Audience member: What is the most compelling evidence you have that human behavior is actually warming the planet?
Caldeira: To me the most compelling evidence is the fact that the stratosphere—the upper atmosphere—is cooling while the lower atmosphere and the land surface are warming. That’s a sign that greenhouse gases are trapping energy and keeping that energy close to the surface of the earth. I mentioned that in ocean acidification, you actually see animals that should make shells unable to make shells anymore. You could demonstrate the same kind of effect in a bell jar in the lab. There is a level of certainty about it.
POWELL: What about you, Bill? You’re looking not at climate records but rather at agriculture. Do you see a real break from the past there, indicating a unique signature of global warming?
Easterling: One of the problems with agriculture is that it’s a highly managed ecosystem. So it’s often tricky to try to separate out the climate change signal from what might be a host of other things relating to how we manage crops and livestock. But we have seen an increase in the length of the frost-free season. We have seen changes in the incidences and the life cycles of critical agricultural pests, which can be explained only by a general warming. Of course, this is all circumstantial. What made all this come into sharp focus for me was not what we were observing but what we were able to simulate on a computer. Over the past 10 to 15 years, we have been running experiments with very complex and increasingly reliable global climate models. When we entered into the computer all the various things that forced the climate to change, we were able to faithfully reproduce the temperature record of the past 100 years globally. When you take out the component of human-generated carbon dioxide, the models don’t work at all. There are all these people who say, “Well, what about the sun? Why don’t they think about solar variability?” Of course we think about the sun. The models think about all these things, but the models work only if you put all the components in, and one of the big components is us.
POWELL: How you deal with skeptics, both in Congress and in the public, who always seem to have a contrary statistic?
Schneider: First, with regard to your due diligence as a publisher, why hasn’t DISCOVER published a compelling account of the other side? Because there isn’t any. That’s a pretty good reason. There are a lot of things in that speculative and competing explanations category, but there is no preponderance, and that is what is compelling to me. For example, take the evidence that Robin cited. If you were a cynic and you asked about the probability of the ice sheet in the north going up, it’s 50 percent. Going down? Fifty percent. And the South Pole going up? Fifty percent. Going down? Fifty percent. Probability they are both going together? Twenty-five percent. What’s the probability of the stratosphere cooling while the earth gets warmer? Again, assuming we knew nothing, 50 percent. Troposphere warming? Fifty. The probability that one will go up while the other goes down? Twenty-five percent. Same thing for other patterns, like the way high-latitude continents are warming more than low-latitude ones are. With any single line of evidence, you can say, “Oh, well, there’s still a 25 percent chance it’s random,” but what happens when you put all these events together? The probability of all these events’ lining up the same way is pretty darn low unless we are dealing with global warming.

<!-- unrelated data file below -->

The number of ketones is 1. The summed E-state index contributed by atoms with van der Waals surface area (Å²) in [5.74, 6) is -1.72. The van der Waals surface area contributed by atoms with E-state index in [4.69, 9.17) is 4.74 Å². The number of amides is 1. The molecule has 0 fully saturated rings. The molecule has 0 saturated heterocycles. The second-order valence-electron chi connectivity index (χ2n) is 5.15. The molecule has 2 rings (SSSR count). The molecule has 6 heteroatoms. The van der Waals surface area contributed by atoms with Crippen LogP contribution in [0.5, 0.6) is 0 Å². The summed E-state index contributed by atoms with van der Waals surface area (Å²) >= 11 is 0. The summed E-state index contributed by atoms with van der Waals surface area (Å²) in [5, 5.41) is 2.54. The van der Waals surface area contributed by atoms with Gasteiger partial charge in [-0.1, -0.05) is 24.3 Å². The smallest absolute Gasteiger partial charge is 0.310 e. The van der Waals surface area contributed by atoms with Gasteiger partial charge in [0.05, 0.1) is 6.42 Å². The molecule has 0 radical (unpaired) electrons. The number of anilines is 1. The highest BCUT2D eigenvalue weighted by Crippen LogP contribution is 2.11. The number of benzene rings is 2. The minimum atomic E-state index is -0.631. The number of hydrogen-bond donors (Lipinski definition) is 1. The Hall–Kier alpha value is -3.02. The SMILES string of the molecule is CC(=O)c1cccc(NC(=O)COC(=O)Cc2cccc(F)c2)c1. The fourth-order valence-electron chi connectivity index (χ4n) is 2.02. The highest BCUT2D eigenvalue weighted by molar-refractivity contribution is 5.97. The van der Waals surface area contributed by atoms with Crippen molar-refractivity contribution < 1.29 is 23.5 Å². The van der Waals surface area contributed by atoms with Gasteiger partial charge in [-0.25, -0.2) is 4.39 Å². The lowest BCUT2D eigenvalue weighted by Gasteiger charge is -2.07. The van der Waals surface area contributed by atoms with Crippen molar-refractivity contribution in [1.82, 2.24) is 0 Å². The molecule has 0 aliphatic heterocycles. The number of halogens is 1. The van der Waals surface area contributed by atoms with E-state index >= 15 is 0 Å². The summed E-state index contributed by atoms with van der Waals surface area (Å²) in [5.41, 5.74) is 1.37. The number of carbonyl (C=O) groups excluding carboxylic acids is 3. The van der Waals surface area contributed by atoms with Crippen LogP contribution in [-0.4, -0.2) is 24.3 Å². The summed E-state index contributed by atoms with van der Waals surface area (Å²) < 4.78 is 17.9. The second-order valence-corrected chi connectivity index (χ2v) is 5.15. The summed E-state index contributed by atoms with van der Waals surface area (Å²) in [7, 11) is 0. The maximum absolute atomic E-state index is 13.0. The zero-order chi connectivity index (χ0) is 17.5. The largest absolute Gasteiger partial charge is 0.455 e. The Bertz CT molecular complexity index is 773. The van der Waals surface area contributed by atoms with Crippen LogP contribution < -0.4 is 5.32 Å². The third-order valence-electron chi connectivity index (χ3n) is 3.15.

Caldeira: Climate science has reached the point that plate tectonics reached 30 years ago. It is the basic view of the vast majority of working scientists that human-induced climate change is real. There is a real diversity of informed opinion on how important climate change is going to be to various things that affect humans, and there is a diversity of opinion on how to address this problem, but the debate over human-induced climate change is over.
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